Now that we know what “net exports” really means, here it is again: “net exports subtracted nearly 2 full percentage points from quarterly GDP growth.” The trade deficit subtracted almost 2 percentage points from the quarter’s growth.
Close Factories Here And Move Them There = Trade Deficit
We have a trade deficit because we make “trade” deals with countries that sell to us without buying from us and then we don’t do anything to fix it. A lot of this “trade” deficit is because companies here close factories in the U.S. that made goods to sell in our retail outlets and move them to countries with little democracy, resulting in low wages and few pollution regulations. They send the goods back here to sell in the same outlets. Our “trade” deals let them do this with no cost or penalty. The executives and investors then pocket the difference in wages and cost of controlling pollution for themselves. This is why the plutocrat class that now controls our government supports these so-called “trade” deals. (It’s also why these “trade” deals have to be kept secret until Congress preapproves them with Fast Track.)
The Wall Street Journal’s At A Glance blog explains how the trade deficit cut into growth:
Trade was the biggest drag on top-line GDP figures in the opening months of the year. U.S. exports of goods fell by the most since the first quarter of 2009–the midst of the recession–while overall imports climbed. The widening deficit subtracted 1.9 percentage points from economic growth. A stronger dollar has tamped down overseas demand for U.S.-made goods while making foreign products cheaper to import. Meanwhile, congestion at West Coast ports constrained trade earlier in the year.
In “Yes, Trade Deficits Do Indeed Matter for Jobs,” Josh Bivens explains (in economese) at the Economic Policy Institute how the trade deficit is creating jobs, but not here – especially in manufacturing. He blames the trade deficit largely on currency manipulation by our so-called “trading partners”:
Trade deficits occurring when the U.S. economy is stuck below full employment and at the zero lower bound (ZLB) on short-term interest rates are a drag on economic growth and overall employment, period. And this describes the U.S. economy today, so a reduction in the trade deficit in the next couple of years spurred by a reversal of trading partners’ currency management would boost growth and jobs.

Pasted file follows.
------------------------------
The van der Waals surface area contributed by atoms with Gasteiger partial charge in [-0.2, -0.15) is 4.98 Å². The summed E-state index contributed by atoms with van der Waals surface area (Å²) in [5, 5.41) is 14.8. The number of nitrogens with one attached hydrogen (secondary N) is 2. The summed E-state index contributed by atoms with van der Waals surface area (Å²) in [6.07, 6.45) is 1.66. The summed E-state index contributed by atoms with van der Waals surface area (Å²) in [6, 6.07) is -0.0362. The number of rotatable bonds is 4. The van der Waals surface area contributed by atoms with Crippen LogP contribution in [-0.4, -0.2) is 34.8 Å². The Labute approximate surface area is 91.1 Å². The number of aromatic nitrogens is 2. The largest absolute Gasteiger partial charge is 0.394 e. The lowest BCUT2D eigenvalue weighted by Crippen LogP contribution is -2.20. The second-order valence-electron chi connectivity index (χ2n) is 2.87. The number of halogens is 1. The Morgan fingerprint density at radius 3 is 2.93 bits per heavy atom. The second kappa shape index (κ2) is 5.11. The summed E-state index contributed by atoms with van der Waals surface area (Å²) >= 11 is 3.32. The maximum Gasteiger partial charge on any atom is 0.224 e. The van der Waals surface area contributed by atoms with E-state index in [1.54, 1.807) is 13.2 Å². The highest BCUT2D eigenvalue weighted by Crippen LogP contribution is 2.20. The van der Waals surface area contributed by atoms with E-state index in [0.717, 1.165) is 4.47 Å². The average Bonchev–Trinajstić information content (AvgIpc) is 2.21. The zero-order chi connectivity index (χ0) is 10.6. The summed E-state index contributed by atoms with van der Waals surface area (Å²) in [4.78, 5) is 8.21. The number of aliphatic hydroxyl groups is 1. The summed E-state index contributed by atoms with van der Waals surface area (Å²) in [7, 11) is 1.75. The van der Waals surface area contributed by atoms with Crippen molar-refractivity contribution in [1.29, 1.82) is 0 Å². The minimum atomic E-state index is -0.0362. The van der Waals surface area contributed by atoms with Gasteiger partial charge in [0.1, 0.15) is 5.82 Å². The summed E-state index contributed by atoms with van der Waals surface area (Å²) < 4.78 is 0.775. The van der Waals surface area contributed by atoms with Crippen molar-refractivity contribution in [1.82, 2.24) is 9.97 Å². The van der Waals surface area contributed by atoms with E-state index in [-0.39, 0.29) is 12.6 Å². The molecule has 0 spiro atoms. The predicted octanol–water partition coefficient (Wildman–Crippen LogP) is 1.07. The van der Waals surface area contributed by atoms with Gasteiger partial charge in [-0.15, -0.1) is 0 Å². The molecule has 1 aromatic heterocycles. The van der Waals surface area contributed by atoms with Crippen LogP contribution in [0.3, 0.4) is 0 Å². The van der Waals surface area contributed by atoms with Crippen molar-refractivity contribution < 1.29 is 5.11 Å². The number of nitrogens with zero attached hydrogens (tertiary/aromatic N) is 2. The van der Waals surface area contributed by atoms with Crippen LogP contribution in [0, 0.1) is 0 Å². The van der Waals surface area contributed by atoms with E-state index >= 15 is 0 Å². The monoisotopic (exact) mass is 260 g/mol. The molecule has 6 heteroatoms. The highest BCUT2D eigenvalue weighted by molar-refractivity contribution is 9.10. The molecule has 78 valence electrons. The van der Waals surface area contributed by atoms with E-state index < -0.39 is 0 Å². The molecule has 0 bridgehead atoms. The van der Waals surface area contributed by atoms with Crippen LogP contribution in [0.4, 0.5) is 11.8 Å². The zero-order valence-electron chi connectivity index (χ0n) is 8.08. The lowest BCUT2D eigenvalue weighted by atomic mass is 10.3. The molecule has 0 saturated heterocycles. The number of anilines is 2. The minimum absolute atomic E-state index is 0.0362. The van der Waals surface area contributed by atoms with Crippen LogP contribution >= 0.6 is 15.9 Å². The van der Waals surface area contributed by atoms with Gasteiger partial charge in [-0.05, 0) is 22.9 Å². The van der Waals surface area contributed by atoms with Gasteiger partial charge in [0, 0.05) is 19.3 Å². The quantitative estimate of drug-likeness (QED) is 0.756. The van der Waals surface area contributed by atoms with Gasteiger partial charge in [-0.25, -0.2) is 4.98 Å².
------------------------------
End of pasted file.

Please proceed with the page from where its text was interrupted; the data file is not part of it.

[. . .] if the trade deficit was reduced in coming years by ending widespread currency management by our trading partners, the United States would see a pick-up in output and employment growth.
[. . .] Yes, the relationship between trade deficits and jobs can be nuanced, but it’s really not that hard. In today’s U.S. economy, trade deficit reductions engineered by ending currency management would boost U.S. output and employment, and trade deficit reductions will (all else equal) always and everywhere boost manufacturing employment.
This Is The Result Of Intentional Policy Choices
From the recent post, “Enormous, Humongous March Trade Deficit Creating Jobs Elsewhere“:
This didn’t just suddenly happen. Globalization is not some kind of inevitable natural process of history that has caught up with us. This was and is the result of intentional policy choices, designed to force deindustrialization, break unions, drive down wages and benefits and increase inequality as that pay differential is pocketed by a few. This is the result of the “free market, free trade” ideology that rose up in the late 70s. Free trade policy was and is designed to give a few plutocrats and their giant corporations — “the 1 percent” — increased power over governments.
We have a trade deficit (negative “net exports”) because we import more than we export. A lot of this is imports of things that used to be made here by people who used to be paid here. Congress lets this go on because it makes a few plutocrats vastly wealthy – at the expense of the rest of us.
The trade deficit is eating our economy, closing factories, killing jobs, forcing wages down. But the White House isn’t allowed to say that because they want fast track trade authority to pass next week.